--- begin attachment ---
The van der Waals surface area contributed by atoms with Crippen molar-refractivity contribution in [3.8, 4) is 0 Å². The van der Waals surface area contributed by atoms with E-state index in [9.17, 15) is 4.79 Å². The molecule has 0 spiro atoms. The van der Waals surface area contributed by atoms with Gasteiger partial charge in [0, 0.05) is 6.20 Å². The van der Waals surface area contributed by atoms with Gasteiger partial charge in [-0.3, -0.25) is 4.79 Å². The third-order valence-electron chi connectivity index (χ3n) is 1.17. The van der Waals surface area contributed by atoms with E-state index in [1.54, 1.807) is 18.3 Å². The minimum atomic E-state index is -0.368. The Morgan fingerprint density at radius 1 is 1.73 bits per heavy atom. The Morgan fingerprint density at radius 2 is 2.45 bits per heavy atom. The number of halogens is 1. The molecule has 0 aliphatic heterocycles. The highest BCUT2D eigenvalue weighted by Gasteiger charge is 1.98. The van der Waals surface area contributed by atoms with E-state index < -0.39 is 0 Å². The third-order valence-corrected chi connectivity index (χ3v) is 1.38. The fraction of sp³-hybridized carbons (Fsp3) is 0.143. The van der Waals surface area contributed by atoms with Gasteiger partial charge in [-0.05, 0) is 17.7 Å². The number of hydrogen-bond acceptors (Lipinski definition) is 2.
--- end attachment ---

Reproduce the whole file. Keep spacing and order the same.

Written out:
The van der Waals surface area contributed by atoms with Crippen molar-refractivity contribution in [3.8, 4) is 0 Å². The van der Waals surface area contributed by atoms with E-state index in [9.17, 15) is 4.79 Å². The molecule has 0 spiro atoms. The van der Waals surface area contributed by atoms with Gasteiger partial charge in [0, 0.05) is 6.20 Å². The van der Waals surface area contributed by atoms with Gasteiger partial charge in [-0.3, -0.25) is 4.79 Å². The third-order valence-electron chi connectivity index (χ3n) is 1.17. The van der Waals surface area contributed by atoms with E-state index in [1.54, 1.807) is 18.3 Å². The minimum atomic E-state index is -0.368. The Morgan fingerprint density at radius 1 is 1.73 bits per heavy atom. The Morgan fingerprint density at radius 2 is 2.45 bits per heavy atom. The number of halogens is 1. The molecule has 0 aliphatic heterocycles. The highest BCUT2D eigenvalue weighted by Gasteiger charge is 1.98. The van der Waals surface area contributed by atoms with E-state index < -0.39 is 0 Å². The third-order valence-corrected chi connectivity index (χ3v) is 1.38. The fraction of sp³-hybridized carbons (Fsp3) is 0.143. The van der Waals surface area contributed by atoms with Gasteiger partial charge in [-0.05, 0) is 17.7 Å². The number of hydrogen-bond acceptors (Lipinski definition) is 2.